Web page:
Today, though, my head is a jumble of random thoughts that I want to spew out in a most random fashion, if for no other reason than to follow through on writing at least one post per day. Rest assured, all the deal-making with myself will hopefully not be for naught. I have specific writing projects I want to tackle at some point but have fallen so far out of the habit of regular, disciplined writing that I am at least trying to create a pattern or a rhythm to start with. The organization comes later. It’s kind of funny because you’d think that writing about things you really want to write about – whatever it is – would come easily. For me, as soon as I sit down, determined to write something with a purpose (other than something academic or a blog post, anyway, which is informal in any case), everything goes out the window. That is, every day in my job and in my freelance work, I research, organize and write all kinds of outlandish things that I never imagined knowing the first thing about. But it’s something that can be ordered – someone says, “I need a white paper about connected TV” or “We need a clinical summary of this paper on manual dexterity when employing double-gloving practice” – I am perfectly able to wrangle all the disparate details, read the studies, gather intel and info and get to work and produce perfectly workable results. Someone else has requested these things, so it’s work.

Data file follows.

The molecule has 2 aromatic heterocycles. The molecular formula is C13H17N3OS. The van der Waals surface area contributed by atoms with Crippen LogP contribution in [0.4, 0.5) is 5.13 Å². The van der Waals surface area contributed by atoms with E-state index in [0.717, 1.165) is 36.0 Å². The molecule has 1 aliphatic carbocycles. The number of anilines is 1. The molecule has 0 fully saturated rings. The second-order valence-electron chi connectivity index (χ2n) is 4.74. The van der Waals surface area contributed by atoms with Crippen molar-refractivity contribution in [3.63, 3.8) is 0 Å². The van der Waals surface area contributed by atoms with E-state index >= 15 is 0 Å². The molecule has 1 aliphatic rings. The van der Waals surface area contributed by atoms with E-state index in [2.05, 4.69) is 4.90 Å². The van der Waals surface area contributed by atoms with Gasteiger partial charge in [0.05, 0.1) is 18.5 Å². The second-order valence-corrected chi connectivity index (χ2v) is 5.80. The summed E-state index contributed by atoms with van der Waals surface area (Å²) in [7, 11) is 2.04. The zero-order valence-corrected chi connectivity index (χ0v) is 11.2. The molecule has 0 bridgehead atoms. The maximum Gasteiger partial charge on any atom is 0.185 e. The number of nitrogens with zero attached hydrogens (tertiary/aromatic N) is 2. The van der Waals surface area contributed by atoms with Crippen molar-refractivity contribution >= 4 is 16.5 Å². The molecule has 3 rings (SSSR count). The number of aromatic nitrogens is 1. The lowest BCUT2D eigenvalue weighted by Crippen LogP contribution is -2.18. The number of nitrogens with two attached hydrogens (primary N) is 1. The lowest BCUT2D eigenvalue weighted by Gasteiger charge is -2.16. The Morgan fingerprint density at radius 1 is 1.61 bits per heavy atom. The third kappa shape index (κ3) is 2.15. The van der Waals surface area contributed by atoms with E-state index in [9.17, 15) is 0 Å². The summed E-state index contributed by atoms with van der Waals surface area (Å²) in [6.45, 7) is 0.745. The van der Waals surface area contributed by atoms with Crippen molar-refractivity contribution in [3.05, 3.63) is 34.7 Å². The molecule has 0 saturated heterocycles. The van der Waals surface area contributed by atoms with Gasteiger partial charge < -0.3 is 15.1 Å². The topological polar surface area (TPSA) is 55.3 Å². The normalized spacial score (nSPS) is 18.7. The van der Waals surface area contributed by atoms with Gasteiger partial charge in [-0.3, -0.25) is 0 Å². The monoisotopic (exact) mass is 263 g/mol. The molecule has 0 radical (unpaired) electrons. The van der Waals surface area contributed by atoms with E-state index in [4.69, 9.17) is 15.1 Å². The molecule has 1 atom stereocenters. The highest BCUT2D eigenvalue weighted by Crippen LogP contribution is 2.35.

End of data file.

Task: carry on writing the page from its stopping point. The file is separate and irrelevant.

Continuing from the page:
But when it’s me and my stuff – with a fairly solid outline and a crop of good ideas – I can find every reason to put it off. I don’t know when this happened. As a kid and teenager, I suppose I was less concerned with what other people thought about the outcome and wrote stories every single day. All I did was write and, like a maniac, get months ahead on school homework so I would have more free time to write. I earned this reputation among teachers and adults around me as “a writer” to the point that the reputation preceded me and stifled me and caused me to start feeling insecure and trapped. I stopped writing and buried myself in foreign language textbooks. I distinctly remember making a couple of choices at the pivotal age of 13 or 14. Take creative writing as my English course or enroll in regular English (where my friends were). I opted for the latter. The following year, our courseload was reduced from seven classes per day to six (so we could have even longer classes – ugh!), meaning we had fewer choices/options. I was faced with the choice between taking journalism or French. The journalism teacher (who had taught creative writing the previous year and was disappointed that I did not join) practically begged me to join – I took French. The journalism teacher still let me write articles for the school paper. I did it, but my heart wasn’t in it. By then, I was completely in love with all my irregular verbs and the passé composé. I spent the rest of my school years studying all the languages the school had to offer – except German, which seems to have hurt the German teacher’s feelings. Writing for pleasure – complete fiction and imagination – stopped.